It looks a little messy at the moment in the State of Washington where the state legislature directed a ban on Medicaid patients using emergency rooms for non-emergent care, which is off course an expensive delivery site. Like the austerity protests in Greece, the Washington Chapter of the American College of Emergency Physicians has mounted the battlements and filed suit to interdict the legislative decree. See Washington Chapter of the American College of Emergency Physicians v. Washington Health Care Authority, Wash. Super. Ct.,No. 11-2-0219, filed 9/3011.
The state Health Care Authority (“HCA”) which is implementing the policy has listed a number of billing codes that it considers to be potentially non-emergent. A Medicaid recipient who is deemed to have appeared for non-emergent care on three occasions strikes out and must be billed for the fourth. The ER docs assert that imposing a self limiting obligation on Medicaid patients is a “dangerous precedent,” which could easily lead to substantial patient harm as a result of “self diagnosis.”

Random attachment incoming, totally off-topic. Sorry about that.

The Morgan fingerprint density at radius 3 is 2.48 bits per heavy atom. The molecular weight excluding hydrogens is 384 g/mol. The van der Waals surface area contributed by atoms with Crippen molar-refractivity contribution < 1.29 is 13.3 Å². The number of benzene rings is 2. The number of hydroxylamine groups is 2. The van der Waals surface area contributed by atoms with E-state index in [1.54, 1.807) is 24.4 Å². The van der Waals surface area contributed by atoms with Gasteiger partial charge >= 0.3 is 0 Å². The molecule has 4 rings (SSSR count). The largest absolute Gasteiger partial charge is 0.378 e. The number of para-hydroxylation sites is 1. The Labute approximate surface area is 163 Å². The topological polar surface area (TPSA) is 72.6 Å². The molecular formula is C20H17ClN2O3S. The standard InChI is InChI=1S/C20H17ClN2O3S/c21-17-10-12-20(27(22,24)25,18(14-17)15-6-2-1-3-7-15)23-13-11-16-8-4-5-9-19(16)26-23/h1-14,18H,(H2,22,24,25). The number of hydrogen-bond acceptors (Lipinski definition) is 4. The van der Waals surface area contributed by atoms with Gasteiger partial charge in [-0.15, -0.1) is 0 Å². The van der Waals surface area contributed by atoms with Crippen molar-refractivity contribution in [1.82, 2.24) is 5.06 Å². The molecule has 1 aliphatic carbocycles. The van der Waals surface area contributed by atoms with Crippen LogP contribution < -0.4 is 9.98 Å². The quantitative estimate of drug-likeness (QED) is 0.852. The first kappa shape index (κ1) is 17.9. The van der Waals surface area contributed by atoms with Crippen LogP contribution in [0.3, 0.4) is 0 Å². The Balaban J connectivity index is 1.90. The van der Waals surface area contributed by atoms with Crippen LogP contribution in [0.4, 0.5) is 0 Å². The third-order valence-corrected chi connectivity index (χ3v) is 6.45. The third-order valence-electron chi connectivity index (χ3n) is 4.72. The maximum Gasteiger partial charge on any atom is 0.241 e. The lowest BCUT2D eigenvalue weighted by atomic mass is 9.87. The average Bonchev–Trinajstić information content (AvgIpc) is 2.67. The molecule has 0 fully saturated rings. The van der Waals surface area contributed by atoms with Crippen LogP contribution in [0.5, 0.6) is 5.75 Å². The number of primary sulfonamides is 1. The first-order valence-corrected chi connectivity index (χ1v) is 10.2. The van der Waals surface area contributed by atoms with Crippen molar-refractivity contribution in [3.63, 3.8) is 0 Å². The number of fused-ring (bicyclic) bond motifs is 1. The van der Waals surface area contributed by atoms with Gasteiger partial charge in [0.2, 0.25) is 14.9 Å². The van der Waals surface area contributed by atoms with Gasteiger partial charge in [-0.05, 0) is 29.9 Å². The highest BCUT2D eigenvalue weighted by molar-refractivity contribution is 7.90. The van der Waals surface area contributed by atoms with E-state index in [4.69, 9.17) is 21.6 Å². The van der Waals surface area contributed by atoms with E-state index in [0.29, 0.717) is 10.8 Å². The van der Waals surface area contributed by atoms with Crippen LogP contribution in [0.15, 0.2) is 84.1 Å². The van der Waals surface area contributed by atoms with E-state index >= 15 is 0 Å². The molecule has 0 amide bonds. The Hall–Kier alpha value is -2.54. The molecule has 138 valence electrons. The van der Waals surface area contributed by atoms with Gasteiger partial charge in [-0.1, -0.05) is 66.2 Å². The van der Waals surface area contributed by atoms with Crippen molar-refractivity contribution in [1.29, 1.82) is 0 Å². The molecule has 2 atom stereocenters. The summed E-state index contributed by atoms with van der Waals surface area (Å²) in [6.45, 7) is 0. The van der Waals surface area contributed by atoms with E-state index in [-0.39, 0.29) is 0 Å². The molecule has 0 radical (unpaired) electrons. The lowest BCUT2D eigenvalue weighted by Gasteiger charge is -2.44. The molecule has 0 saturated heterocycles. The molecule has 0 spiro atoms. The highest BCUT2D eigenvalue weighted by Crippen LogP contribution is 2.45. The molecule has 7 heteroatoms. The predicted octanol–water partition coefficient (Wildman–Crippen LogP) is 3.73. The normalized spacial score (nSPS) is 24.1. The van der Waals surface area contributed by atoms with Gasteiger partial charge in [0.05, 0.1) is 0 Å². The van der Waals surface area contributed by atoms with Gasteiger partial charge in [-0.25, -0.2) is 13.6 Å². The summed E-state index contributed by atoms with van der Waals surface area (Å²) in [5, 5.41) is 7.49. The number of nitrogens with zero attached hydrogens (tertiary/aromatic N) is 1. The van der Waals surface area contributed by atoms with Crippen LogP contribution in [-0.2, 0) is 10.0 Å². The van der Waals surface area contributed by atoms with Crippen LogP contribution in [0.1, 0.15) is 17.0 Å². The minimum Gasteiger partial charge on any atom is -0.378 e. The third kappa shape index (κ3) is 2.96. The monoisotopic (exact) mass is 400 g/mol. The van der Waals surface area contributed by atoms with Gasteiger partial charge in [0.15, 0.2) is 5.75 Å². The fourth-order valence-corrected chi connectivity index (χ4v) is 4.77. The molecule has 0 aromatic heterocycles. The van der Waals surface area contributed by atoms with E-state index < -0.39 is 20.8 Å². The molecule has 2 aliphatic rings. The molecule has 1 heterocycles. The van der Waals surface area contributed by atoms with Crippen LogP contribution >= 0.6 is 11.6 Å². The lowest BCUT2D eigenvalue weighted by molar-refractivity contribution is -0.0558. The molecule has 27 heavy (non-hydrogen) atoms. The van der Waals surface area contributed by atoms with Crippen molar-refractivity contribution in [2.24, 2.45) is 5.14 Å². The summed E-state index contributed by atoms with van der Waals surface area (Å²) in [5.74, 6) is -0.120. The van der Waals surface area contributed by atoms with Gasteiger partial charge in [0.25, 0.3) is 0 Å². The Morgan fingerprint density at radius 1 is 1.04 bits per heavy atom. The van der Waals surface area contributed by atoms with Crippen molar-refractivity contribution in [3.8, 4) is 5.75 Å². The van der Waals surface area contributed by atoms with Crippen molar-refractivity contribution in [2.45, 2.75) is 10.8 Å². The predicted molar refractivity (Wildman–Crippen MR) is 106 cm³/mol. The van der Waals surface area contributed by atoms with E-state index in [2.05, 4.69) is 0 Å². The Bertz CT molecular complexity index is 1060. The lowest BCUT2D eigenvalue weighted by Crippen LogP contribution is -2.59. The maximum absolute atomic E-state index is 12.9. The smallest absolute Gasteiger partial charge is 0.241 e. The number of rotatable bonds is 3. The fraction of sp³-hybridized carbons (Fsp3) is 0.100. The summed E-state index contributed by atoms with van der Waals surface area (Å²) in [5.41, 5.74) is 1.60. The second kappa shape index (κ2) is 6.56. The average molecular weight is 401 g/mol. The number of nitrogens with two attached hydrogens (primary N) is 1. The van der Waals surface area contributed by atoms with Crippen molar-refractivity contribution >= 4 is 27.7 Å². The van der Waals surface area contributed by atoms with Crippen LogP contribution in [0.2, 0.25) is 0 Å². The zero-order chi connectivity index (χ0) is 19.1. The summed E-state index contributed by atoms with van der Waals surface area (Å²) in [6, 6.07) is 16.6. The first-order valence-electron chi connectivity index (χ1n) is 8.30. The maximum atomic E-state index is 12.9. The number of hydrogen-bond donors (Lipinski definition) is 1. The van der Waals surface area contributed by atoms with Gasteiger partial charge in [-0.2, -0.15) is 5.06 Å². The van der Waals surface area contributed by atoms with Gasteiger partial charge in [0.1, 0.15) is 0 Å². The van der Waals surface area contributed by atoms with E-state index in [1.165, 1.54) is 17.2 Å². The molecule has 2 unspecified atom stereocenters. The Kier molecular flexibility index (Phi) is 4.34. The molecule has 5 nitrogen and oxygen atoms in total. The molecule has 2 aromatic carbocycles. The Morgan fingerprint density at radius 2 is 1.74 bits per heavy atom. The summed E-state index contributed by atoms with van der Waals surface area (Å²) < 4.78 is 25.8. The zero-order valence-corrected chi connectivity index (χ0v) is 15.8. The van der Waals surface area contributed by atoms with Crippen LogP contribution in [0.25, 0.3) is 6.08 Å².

The HCA responds that just because a condition appears on one of the “non-emergent” code lists doesn’t mean that there is an automatic “strike.” The ER must make a case by case determination of whether a particular case is emergent or not and document it accordingly. The Docs charge that some of the codes listed are emergent in every case, which the HCA disputes. While patient safety is a concern here there also appears to be a bottom line money issue. Reducing access for non-emergent care will lower the revenues generated by the ER. Hopefully Washington has enough “urgent care” centers to pick up the diversion of routine non-emergent care patients paid for by the public weal.